He said his announcement should not affect the case because it was not specifically directed at Trinity.

The day after the governor's announcement, the Supreme Court's clerk asked both parties to submit their views on whether the case was affected by Greitens' announcement.

Cortman offered veiled criticism of Greitens' entry into the process, even though Greitens' announcement tacitly backs Cortman's legal arguments against Missouri's claims.

"The governor's policy change comes late in the day, on the eve of oral argument, thus casting doubt on its permanence," Cortman wrote the court.

"A change in administration could readily lead to a resumption of the State's former policy of excluding churches from the Scrap Tire Program or the Governor could simply change his mind due to political pressure," Cortman continued. "The state briefed this case with a vigorous defense of the Department of Natural Resources ... and has defended the case on that basis for over four years.

"The ease with which the Department's policy was changed, the fact that it occurred only after an intervening election and change in administration, and the vigorous defense of the policy at all levels for the last four years make it impossible for the state to make it 'absolutely clear' that the former policy of excluding churches from the Scrap Tire Grant program will not be revived," Cortman wrote. "That is particularly true given the last-minute nature of the policy change."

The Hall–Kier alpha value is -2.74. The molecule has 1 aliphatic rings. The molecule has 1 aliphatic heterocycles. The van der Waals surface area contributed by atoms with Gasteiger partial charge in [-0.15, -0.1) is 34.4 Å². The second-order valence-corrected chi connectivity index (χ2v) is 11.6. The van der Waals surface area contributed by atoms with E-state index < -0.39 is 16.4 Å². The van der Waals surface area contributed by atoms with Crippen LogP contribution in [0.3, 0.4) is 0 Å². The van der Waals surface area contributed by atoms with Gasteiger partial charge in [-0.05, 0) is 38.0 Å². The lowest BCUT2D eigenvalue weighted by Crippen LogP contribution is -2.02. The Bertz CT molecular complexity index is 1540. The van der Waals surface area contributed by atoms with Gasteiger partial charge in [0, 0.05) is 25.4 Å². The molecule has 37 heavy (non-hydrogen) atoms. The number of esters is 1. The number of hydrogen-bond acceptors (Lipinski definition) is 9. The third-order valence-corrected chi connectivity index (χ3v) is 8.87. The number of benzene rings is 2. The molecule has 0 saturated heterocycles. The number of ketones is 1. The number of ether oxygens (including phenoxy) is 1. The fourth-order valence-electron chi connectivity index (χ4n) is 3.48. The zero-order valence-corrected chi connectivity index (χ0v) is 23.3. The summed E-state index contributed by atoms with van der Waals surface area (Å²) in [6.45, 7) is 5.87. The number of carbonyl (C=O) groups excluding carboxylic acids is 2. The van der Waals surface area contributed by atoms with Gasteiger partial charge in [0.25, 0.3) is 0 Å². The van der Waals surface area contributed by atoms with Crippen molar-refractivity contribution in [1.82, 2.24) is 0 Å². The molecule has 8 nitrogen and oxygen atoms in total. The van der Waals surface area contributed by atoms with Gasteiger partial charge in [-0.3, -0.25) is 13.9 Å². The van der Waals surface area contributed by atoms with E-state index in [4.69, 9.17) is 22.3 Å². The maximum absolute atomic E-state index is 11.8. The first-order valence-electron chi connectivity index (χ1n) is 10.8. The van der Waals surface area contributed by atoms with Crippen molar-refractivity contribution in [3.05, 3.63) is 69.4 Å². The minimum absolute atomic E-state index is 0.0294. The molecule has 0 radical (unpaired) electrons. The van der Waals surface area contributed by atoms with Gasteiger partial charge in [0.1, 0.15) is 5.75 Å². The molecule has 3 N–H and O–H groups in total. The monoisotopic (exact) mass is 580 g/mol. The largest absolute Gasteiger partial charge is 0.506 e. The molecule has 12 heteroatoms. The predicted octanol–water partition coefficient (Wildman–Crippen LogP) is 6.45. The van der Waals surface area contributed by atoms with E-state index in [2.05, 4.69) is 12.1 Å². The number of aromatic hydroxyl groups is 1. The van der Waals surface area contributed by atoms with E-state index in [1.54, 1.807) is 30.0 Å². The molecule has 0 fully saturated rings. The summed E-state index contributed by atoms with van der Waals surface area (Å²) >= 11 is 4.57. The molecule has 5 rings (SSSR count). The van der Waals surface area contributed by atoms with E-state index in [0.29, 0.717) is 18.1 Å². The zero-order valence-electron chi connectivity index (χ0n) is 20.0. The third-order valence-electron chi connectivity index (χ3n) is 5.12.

The Trinity case also is getting widespread attention as one of the first major arguments before a court that had been missing a justice for 14 months.

For more than a year, politics kept the Republican-controlled Senate from filling the position left open after the death of Justice Antonin Scalia. But Neil Gorsuch, the justice nominated by President Donald Trump and confirmed by a divided Senate, has become the ninth justice, filling the court.